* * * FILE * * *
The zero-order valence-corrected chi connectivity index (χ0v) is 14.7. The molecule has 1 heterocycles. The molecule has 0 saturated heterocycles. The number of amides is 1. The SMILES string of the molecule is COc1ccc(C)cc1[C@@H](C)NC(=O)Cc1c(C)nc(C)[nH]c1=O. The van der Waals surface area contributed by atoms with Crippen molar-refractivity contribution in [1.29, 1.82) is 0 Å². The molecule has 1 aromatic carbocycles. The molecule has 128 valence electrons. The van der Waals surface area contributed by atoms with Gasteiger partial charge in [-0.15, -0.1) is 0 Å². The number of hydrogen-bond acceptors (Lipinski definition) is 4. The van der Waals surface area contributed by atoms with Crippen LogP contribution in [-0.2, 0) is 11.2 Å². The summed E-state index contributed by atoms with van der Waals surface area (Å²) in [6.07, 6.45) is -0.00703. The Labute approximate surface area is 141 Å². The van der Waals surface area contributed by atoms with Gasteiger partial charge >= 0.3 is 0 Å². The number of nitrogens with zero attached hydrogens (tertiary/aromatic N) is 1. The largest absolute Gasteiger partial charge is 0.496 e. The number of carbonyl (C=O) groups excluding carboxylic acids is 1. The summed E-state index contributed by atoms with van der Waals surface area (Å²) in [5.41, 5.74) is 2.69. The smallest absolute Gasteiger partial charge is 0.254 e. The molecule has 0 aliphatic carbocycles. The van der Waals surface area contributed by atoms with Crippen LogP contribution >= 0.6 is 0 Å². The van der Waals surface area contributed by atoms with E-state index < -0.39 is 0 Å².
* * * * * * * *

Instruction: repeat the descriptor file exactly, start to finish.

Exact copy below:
The zero-order valence-corrected chi connectivity index (χ0v) is 14.7. The molecule has 1 heterocycles. The molecule has 0 saturated heterocycles. The number of amides is 1. The SMILES string of the molecule is COc1ccc(C)cc1[C@@H](C)NC(=O)Cc1c(C)nc(C)[nH]c1=O. The van der Waals surface area contributed by atoms with Crippen molar-refractivity contribution in [1.29, 1.82) is 0 Å². The molecule has 1 aromatic carbocycles. The molecule has 128 valence electrons. The van der Waals surface area contributed by atoms with Gasteiger partial charge in [-0.15, -0.1) is 0 Å². The number of hydrogen-bond acceptors (Lipinski definition) is 4. The van der Waals surface area contributed by atoms with Crippen LogP contribution in [-0.2, 0) is 11.2 Å². The summed E-state index contributed by atoms with van der Waals surface area (Å²) in [6.07, 6.45) is -0.00703. The Labute approximate surface area is 141 Å². The van der Waals surface area contributed by atoms with Gasteiger partial charge >= 0.3 is 0 Å². The number of nitrogens with zero attached hydrogens (tertiary/aromatic N) is 1. The largest absolute Gasteiger partial charge is 0.496 e. The number of carbonyl (C=O) groups excluding carboxylic acids is 1. The summed E-state index contributed by atoms with van der Waals surface area (Å²) in [5.41, 5.74) is 2.69. The smallest absolute Gasteiger partial charge is 0.254 e. The molecule has 0 aliphatic carbocycles. The van der Waals surface area contributed by atoms with Crippen LogP contribution >= 0.6 is 0 Å². The van der Waals surface area contributed by atoms with E-state index < -0.39 is 0 Å².